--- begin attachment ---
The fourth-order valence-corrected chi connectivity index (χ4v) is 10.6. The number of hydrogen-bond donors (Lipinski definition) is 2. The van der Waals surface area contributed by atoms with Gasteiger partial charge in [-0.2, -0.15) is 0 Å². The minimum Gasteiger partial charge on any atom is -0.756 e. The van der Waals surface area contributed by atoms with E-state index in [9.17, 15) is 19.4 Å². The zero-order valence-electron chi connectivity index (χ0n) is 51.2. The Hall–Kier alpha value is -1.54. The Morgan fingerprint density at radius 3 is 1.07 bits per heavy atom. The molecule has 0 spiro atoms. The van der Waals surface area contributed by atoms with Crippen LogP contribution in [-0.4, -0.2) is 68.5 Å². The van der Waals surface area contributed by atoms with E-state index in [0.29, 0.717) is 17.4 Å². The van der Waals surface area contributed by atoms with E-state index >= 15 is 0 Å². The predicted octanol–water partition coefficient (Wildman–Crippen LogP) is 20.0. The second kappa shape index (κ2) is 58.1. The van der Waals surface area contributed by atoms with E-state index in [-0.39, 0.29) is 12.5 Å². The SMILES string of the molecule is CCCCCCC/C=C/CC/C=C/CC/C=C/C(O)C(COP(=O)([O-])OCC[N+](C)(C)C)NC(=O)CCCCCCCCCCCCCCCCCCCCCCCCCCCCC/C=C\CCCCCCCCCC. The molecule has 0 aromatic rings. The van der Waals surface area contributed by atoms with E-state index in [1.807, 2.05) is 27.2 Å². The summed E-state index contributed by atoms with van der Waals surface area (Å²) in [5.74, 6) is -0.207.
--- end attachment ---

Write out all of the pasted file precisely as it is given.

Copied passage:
The fourth-order valence-corrected chi connectivity index (χ4v) is 10.6. The number of hydrogen-bond donors (Lipinski definition) is 2. The van der Waals surface area contributed by atoms with Gasteiger partial charge in [-0.2, -0.15) is 0 Å². The minimum Gasteiger partial charge on any atom is -0.756 e. The van der Waals surface area contributed by atoms with E-state index in [9.17, 15) is 19.4 Å². The zero-order valence-electron chi connectivity index (χ0n) is 51.2. The Hall–Kier alpha value is -1.54. The Morgan fingerprint density at radius 3 is 1.07 bits per heavy atom. The molecule has 0 spiro atoms. The van der Waals surface area contributed by atoms with Crippen LogP contribution in [-0.4, -0.2) is 68.5 Å². The van der Waals surface area contributed by atoms with E-state index in [0.29, 0.717) is 17.4 Å². The van der Waals surface area contributed by atoms with E-state index >= 15 is 0 Å². The predicted octanol–water partition coefficient (Wildman–Crippen LogP) is 20.0. The second kappa shape index (κ2) is 58.1. The van der Waals surface area contributed by atoms with E-state index in [-0.39, 0.29) is 12.5 Å². The SMILES string of the molecule is CCCCCCC/C=C/CC/C=C/CC/C=C/C(O)C(COP(=O)([O-])OCC[N+](C)(C)C)NC(=O)CCCCCCCCCCCCCCCCCCCCCCCCCCCCC/C=C\CCCCCCCCCC. The molecule has 0 aromatic rings. The van der Waals surface area contributed by atoms with E-state index in [1.807, 2.05) is 27.2 Å². The summed E-state index contributed by atoms with van der Waals surface area (Å²) in [5.74, 6) is -0.207.